Updated: Feb 8
(A brief explanation - I set out to write a quirky opening paragraph for a blog about retraining the pelvic floor, but that paragraph had plans of its own. I take no responsibility, this was entirely the paragraph's idea.)
(BTW, 'Physicker' is an historical term for a medic. And 'Kegel' is the name of the American gynaecologist who first publicised pelvic floor exercises back in the 1940's, resulting in millions of people calling the exercises Kegels to this day... so again a somewhat historical term.)
The Fairy Tale Begins
Once upon a time, in a magical far-away land, there lived a princess with Damp Undies. The Princess was not happy with her damp undies, and she was not very good at following royal protocols about not mentioning such things.
And so the Princess came to believe that Damp Undies were a scourge upon the Kingdom, and also that organising quests for her subjects was far more useful than sitting in a tower having her hair braided. Again.
Royal courtiers searched the kingdom for a solution to the Damp Undie curse. One clever seeker brought wads of soft cotton to the princess, that she might use to absorb the dampness. The Princess was grateful, and awarded the seeker a small hamlet named Libra.
But the Princess did not feel her problem was truly solved, so she bade her courtiers to recruit aspiring young Physickers and Witches to join the quest.
At last the seekers came upon an eminent Mage known as The Wizard Kegel, who had the power to bestow strength to weak muscles. They presented The Wizard Kegel to the Princess, and being a wise princess she demanded he demonstrate his magics upon the damp-undied members of her servants.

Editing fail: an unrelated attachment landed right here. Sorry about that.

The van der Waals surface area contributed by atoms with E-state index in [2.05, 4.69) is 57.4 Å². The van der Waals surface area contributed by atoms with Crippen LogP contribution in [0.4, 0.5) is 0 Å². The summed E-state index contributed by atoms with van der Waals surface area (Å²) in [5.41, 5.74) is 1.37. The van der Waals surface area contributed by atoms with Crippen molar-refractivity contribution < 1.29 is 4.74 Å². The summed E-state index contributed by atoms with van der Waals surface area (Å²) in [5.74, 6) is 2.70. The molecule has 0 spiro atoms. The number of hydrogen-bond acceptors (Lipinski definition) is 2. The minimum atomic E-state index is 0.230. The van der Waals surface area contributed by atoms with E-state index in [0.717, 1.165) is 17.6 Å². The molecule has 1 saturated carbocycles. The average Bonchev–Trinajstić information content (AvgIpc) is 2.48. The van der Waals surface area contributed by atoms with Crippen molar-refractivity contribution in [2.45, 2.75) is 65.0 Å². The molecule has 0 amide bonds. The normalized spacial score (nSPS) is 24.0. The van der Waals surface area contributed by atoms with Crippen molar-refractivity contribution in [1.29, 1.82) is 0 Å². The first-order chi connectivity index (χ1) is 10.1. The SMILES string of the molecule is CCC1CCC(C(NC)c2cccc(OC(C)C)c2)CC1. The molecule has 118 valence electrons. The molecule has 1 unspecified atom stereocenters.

And lo, the servants pronounced their dampness cured and thanked the princess for her generosity and the Wizard for his wondrous magic.
The princess didn’t notice that one of the servants winced as she rose from her curtsy. The Wizard Kegel didn’t see that another of those magically strengthened servants secretly collected the clean wads of absorbent cotton discarded by the those who no longer needed them, and stuffed them into her apron pockets for later use.
And so the Princess accepted the Kegel magic, and the princess grew strong. But she did not grow happy.
“You must make me stronger,” she ordered the Wizard Kegel, “for I suffer agonies. There seems to be no pillow soft enough to cushion my throne, and I dread traveling for hours seated in my bejewelled carriage.”
The Wizard Kegel made the Princess stronger still, but her misery persisted.
The Princess’s husband was also dejected, because the Princess had begun to flinch and push away his loving attentions.
In hopes of lifting her spirits and perhaps begetting an heir, he arranged for the finest acrobats in the Kingdom to be transported all the way from the distant southern County of Pyste, to perform for the Royal Court.
The Princess applauded the performance, but grimaced as she rose painfully from her seat to bestow a token upon the lead acrobat of the troupe.
“Your abilities are most impressive,” she told the acrobat. “Did you require magic to achieve the strength for those great leaps and tumbles?”
“Your Highness, I did not. All of my troupe learned our routines without magic,” the acrobat replied.
“How wonderful. You are truly gifted. I fear that I could never learn such a thing myself, for even with the use of magic I have not the strength to move so freely and gracefully as you,” the Princess lamented.
“Your Highness, if you will pardon me for speaking, we acrobats have modest strength. Our greatest need is for long and flexible muscles which we achieve with much stretching. It takes many months or years for our bodies to learn to bend and twist so far.”
The Princess looked over the wiry and nimble acrobat troupe, and saw clearly that they did not possess the bulging muscles of her laundress or her blacksmith.